Even with rebate checks, consumers are putting less money away, a survey finds.
Tougher economic conditions are forcing consumers to cut back on savings, a new survey shows.
In a nationwide poll of 1,000 consumers by First Command, a Texas-based financial planning firm, 39 percent said they've reduced their short-term savings to cope with rising household costs.
On average, consumers saved only $696 last month, down from $1,133 in March, the survey found. Back then, most consumers said they were planning to put their federal tax rebate checks into savings or towards reducing debt. Yet, the latest survey found rising costs were putting the squeeze on household budgets, forcing many respondents to cash in their rebate checks.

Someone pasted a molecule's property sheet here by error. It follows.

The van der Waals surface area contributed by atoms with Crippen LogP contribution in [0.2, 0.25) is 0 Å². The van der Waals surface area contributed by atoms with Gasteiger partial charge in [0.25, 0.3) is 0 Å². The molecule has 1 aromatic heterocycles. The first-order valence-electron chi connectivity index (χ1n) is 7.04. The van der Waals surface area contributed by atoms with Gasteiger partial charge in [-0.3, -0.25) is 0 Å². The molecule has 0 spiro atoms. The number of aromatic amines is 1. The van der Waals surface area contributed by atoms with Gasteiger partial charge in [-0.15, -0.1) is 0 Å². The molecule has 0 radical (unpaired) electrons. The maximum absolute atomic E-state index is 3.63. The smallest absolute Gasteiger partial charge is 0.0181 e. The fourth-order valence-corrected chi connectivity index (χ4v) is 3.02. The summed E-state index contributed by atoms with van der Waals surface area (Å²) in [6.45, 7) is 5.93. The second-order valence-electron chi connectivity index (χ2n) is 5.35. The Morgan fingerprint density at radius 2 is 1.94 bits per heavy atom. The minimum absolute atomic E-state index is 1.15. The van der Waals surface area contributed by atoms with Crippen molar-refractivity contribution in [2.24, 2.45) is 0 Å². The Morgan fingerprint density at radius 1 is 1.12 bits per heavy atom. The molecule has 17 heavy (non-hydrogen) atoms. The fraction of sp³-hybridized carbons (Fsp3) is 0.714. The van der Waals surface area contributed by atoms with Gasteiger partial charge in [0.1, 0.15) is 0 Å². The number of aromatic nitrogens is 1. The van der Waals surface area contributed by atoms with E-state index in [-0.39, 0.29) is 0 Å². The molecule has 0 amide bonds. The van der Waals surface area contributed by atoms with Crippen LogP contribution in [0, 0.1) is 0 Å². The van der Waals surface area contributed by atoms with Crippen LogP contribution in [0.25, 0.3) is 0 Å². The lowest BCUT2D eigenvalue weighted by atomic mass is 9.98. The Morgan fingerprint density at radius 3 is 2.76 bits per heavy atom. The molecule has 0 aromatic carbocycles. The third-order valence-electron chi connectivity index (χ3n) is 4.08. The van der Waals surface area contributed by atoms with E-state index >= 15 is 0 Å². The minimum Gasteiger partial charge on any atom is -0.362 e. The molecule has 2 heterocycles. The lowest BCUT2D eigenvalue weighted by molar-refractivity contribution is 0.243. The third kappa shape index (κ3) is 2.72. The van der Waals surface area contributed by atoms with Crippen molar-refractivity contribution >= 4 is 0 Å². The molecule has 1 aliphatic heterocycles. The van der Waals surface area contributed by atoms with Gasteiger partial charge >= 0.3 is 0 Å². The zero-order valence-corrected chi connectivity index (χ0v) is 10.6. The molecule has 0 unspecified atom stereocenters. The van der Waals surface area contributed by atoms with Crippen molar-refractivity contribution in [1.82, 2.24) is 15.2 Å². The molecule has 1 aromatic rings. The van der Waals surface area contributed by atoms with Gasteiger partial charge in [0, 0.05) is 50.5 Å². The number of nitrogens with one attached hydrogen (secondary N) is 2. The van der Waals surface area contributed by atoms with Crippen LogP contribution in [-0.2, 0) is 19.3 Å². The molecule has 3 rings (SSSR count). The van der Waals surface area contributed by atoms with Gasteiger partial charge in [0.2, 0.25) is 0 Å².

Nearly three-quarters said they were most concerned with gas prices, while just over half were worried about the rising cost of household goods.
"Only one in three Americans feel very confident their financial situation will improve next year," Marty Durbin, First Command's president and CEO, said in a statement.
He said an upturn in savings was unlikely in the months ahead, while financial concerns are expected to continue rising.